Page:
Destiny’s downturn dividend

margaretlomas100This is not a good time to be in financial services. Not only has the sector been the biggest casualty of the downturn, but after the collapse of financial advice groups such as Storm Financial, clients are understandably nervous.

Destiny Financial Solutions principals Margaret and Reuben Lomas, who focus on property investment and debt management advice, have worked hard at staying close to their long-term clients.

“We’ve actually had an increase in revenue from our current clients , because they’re educated and we look after them,” Reuben says. “Our current client base who are in our system have done more during the economic crisis because it’s a good time to buy property.

“Where we have dropped is in new clients because of low confidence levels. Obviously the inquiry level has dropped, but we’ve already started to see that starting to come back now. We’re expecting to get back to normal in the next six months.”

The company recorded a revenue figure of just under $5 million for the 2007-08 year, and the couple predicts revenue of $4.5 million for 2008-09. That fall is similar to small listed financial planning advice groups such as Count Financial, and far less than most of the larger investment advisers such as AMP and Perpetual.

“Our revenue is tied to client success. They pay us an up-front fee, but we derive income from their success and their property, and during the downturn it’s the upfront revenue that’s been impacted,” Margaret says. “But our on-going revenue actually increased – not by enough yet, but it’s getting there.”

The last $20,000

Today’s downturn is nothing compared to the hardships the couple experienced in the company’s early days.

The pair started Destiny in Perth in 1994 after following a passion for helping others with debt management. “We helped people negotiate with the banks, but also put themselves in a better position to understand finances and budget.”

It wasn’t long before the two decided to move to the east coast, where they both felt more opportunities were available.

“We sold everything we owned, left our jobs, landed on the central coast with only $80,000 and five children under 10, moved into a rental property and had a dream for a business that would provide us with the lifestyle we were looking for.”

But after a poor few months, the two saw their cash dwindle to just $20,000. They approached a local radio station to develop an advertising campaign. The campaign would cost $18,000, which the two say was nearly everything they owned.

The station warned that the campaign would take a week to make an impact, so they made plans to hit the Gold Coast for a break. “But on the way the phone just didn’t stop, and by the time we reached the Gold Coast we had enough clients to book us solid for the next three months,” Reuben says.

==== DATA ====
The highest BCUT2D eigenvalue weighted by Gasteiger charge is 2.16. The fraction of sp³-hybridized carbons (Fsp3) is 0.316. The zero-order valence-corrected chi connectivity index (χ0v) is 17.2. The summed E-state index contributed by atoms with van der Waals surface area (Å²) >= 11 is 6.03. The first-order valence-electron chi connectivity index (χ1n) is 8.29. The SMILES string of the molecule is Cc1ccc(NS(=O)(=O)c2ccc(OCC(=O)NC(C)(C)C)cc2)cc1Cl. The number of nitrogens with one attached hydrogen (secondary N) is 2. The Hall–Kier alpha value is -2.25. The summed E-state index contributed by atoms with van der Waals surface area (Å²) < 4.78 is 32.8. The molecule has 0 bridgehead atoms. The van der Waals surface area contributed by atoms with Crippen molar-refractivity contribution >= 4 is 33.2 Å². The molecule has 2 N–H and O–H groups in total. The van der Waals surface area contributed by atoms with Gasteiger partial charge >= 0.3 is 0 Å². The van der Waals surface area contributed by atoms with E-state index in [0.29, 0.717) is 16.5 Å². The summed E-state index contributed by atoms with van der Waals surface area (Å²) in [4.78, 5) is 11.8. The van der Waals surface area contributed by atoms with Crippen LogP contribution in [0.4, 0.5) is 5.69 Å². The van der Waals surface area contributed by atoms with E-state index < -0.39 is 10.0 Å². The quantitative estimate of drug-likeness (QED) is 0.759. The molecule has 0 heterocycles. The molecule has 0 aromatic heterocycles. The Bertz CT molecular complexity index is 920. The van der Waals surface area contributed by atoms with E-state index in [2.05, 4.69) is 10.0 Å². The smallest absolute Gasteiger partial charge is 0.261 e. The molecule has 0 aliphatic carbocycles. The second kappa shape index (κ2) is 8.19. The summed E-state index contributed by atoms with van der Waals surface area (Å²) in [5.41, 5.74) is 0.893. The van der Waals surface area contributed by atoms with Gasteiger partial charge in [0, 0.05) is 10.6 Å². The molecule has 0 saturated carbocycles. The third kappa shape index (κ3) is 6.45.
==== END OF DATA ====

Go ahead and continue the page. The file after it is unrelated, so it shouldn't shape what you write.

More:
“We were totally underprepared, and it required us to sit down and organise a plan for the business to stop it from speeding out of control,” Margaret says.

Most businesses owners, particularly women, don’t understand the way the finances of their company work, and they need to put in planning and make the business go where they decide it to go, not where it’s going on its own volition.

“Deciding that was a big turning point for us and that’s when we started to become more successful.”

Franchise model

Eventually, the pair decided the best way to manage the growth, and their personal risk, was to move to a franchising model. Destiny now has 21 franchised offices around Australia.

But while the couple says franchising is easier and less risky than opening company-owned branches, it does have its challenges.

“The first thing it does is give you a chunkier business. When you expand and own all the branches, then whatever your goals and visions are for the business are fed down the branches, but when you have a franchise people have a financial interest,” Margaret says.

“But in a franchise, everybody has a different opinion on what should be done, when and why; everyone has an opinion so you can’t make fast decisions, your business becomes less dynamic and you can’t respond quickly to a financial crisis because it becomes more about the network than yourselves.”

Margaret says the decision to expand was a good one and that she has only one regret – not moving quickly enough. She claims holding back can often disadvantage a business rather than keep it safe.

“One of the things I would have done differently is examine my attitude to risk and possibly look to the bank and borrow more money. What we’ve achieved, we’ve done in a longer period of time than we needed to.

“We’d look different with our model; perhaps we’d have less franchisees and more company owned models if we had the risk taking ability to go and borrow more money.”

Margaret is keen to distance herself and Destiny from the failure of groups like Storm. She believes the biggest lesson from this collapse is keeping control of debt, and says Destiny has survived because it uses strict debt repayment plans for clients.

The Lomases have also been careful to be much more restrained than the jet-setting Storm founders, Emmanuel and Julie Cassimatis.

“Once your clients and staff are fine, and when you’re making money, then by all means enjoy your spoils. But don’t have the reward before your clients have seen their own reward.”









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